Gmail Shifting to a New Version of the GUI

My Gmail was behaving in a funny way since at least yesterday. Some times there was a blank page when you clicked on something. Some other times there was a strange looking error message like “Zero Sized Reply” or something. Then the look of the interface was a bit different. Finally, the URL also was looking different: a small one instead of the usual long concatenation of apparently random letters, numbers and symbols.

On asking around and doing some experiments, I realized that Google is shifting to a new version of the Gmail interface. I wish they had given some explicit indication of this, so that I didn’t have to worry about what was happening. The network in my place has been behaving strangely and some other funny things have been happening (e.g., my academic home page suddenly and completely disappeared from the Google index).

This is what the new interface looks like:

The New Gmail GUI

I have not yet tried the new features (if any), except noticing that the GUI looks a bit different.

I have heard that there is a plan to shift to a Yahoo! like interface. Personally, I would prefer a Gmail like interface.

A Tip for the Analytical Writing Section of GRE

After the last post, I realized that the mail quoted there could be used for a very practical and profitable purpose. If you are preparing for the GRE exam, then the said mail can be used as very good practice for the Analytical Writing section of the exam.

The second essay asks you to analyze an argument, and there’s no choice of topic. You have 30 minutes (in both test formats) to analyze the passage and evaluate whether it presents a logical argument, whether its reasoning is sound, and whether further evidence may be needed to support the conclusion. This is basically a critique of a reading passage.1

So, if you are preparing for the GRE exam, why not take up the mail in the last post and do what is necessary, according to the quote given above. A PG (i.e., graduate) student should be able to do this.

यह मैं नहीं कहता। गाइड में लिखा है।
I don’t say this. It is written in the Guide.

If there are any good analyses, I would be happy to publish them here.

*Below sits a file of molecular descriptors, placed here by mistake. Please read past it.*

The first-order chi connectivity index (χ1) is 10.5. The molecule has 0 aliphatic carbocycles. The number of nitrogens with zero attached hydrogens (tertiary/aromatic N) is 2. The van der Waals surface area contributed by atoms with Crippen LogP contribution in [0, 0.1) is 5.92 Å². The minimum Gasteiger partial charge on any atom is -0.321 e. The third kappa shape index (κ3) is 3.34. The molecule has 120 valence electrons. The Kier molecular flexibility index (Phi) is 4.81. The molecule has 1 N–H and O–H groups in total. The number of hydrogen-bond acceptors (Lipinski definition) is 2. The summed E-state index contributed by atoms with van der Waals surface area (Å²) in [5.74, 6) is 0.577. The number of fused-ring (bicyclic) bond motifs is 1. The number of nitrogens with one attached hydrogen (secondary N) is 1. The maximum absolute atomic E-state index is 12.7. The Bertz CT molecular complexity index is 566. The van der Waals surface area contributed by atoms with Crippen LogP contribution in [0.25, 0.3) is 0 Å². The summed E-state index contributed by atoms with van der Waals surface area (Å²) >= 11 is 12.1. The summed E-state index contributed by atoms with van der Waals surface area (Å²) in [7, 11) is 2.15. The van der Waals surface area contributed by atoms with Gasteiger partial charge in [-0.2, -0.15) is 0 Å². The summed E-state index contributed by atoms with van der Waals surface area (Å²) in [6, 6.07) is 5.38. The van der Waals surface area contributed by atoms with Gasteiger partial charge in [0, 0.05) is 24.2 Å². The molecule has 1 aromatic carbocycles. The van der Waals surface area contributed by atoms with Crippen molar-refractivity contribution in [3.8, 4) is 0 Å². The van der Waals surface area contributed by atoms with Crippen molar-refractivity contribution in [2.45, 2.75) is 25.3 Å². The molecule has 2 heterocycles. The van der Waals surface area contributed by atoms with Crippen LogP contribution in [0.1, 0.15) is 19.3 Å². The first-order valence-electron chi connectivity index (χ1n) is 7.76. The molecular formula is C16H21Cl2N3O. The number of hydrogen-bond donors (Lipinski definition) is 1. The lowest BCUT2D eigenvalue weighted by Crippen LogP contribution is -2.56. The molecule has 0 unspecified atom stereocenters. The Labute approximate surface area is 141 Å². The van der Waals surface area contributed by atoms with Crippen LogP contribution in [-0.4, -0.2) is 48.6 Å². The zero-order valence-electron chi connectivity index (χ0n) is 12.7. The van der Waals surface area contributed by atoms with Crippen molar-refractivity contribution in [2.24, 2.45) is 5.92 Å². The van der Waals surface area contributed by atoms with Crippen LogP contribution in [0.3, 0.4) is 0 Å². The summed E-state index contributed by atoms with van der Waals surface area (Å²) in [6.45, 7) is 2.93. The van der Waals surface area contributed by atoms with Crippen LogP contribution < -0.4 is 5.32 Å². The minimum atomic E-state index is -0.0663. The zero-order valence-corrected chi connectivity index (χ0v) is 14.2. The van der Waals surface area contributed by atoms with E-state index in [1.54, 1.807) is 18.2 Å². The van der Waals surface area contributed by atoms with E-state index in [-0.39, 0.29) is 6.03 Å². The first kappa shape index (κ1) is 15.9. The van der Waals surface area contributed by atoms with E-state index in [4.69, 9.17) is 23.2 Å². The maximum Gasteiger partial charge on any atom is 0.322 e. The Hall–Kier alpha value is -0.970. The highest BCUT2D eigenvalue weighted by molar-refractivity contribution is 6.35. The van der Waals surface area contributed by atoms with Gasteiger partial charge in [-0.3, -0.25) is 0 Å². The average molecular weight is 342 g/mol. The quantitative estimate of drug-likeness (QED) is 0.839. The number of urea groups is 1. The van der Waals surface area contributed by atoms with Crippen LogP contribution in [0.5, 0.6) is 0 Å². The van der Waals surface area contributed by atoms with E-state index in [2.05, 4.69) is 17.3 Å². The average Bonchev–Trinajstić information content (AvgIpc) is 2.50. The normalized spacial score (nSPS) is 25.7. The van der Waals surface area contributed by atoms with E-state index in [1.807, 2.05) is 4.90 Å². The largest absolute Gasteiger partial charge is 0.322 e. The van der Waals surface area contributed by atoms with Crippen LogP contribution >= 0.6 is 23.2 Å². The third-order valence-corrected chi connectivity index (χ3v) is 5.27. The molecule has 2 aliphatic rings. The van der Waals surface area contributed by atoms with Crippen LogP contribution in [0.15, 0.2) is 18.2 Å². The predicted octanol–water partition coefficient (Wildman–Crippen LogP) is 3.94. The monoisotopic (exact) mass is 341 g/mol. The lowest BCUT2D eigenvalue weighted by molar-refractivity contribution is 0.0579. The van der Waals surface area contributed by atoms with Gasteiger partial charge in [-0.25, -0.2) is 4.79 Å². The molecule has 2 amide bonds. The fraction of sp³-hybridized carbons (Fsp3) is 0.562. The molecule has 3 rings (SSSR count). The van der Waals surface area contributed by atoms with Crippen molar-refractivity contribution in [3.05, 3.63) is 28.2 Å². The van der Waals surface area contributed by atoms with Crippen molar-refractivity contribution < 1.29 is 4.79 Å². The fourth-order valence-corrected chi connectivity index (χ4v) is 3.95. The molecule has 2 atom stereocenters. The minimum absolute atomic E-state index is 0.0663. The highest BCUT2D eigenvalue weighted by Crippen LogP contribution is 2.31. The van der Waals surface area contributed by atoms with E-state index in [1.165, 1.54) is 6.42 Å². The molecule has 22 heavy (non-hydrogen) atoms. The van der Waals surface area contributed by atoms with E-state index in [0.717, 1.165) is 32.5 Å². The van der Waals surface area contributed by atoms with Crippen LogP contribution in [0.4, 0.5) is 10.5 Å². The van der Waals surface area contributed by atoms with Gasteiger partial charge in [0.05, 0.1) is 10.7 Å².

Anyone willing? Or is the topic too hot to touch?

Another War on Terror

In this post, I just present a mail which was sent to the students of a major academic institution in India with a large population of resident students and researchers for whom the campus is the home.

Without comments. Except this: the mind boggles.


In view of the recent terrorist attacks in Hyderabad, there is a percieved
threat to all important places in and around the city. We being a part of
a very prominent institute should also be concerned about this.You all
might be aware of the rules which were in effect during the military
games. They were continued after the games were over for the above
mentioned reason. Regarding this, We had a discussion with the
administration and those rules are being modified as following set of new

1. All the students have to carry their Identity Cards at all points of
time, failing which they will not be allowed to enter or exit from any
building or the main gate.

2. The identity cards of all the students entering in or exiting from any
building will be checked by the security guards from 10PM to 1AM.

3. The identity cards of all the students entering in or exiting from any
building will be checked by the security guards and an entry will be made
in the register from 1AM to 5AM. It is the responsibility of a student to
make an entry in the register of his/her movements from 1AM to 5AM. We
would like to emphasize here that the onus is on student to make an entry,
failing which, strict action might be taken against him/her.

4. Some student volunteers will be sitting with the guards at each of the
hostels from 10 PM to 2 AM to facilitate the process. You are expected to
co-operate with the guards as well as the student volunteers.

5. The canteen will be closed at 12:30 AM.

6. The main gate will be closed at 12:45 AM. No entry in or exit from
main gate will be allowed from 12:45 AM to 5 AM.

7. From 1AM to 5AM only the roads from OBH to Main building and Main
building to Main Gate will be open for travelling. No other roads should
be used during that time. There will be a patrolling by guards throughout
the night and any student found anywhere except the above mentioned roads
might have to face strict action. No vehicular traffic is allowed between
1AM to 5AM.

8. From 1AM to 5AM the only permissible reason for which a student can be
outside a building is to travel from hostel to lab or vice-versa.
Guards have the authority to send the students back to their
hostels, who are found loittering around in the campus.

These rules come into effect from tonight onwards and considering the
seriousness of the situation, we expect your co-operation and support.

Thank You,


(On behalf of Student Parliament)

I happen to be one of the residents.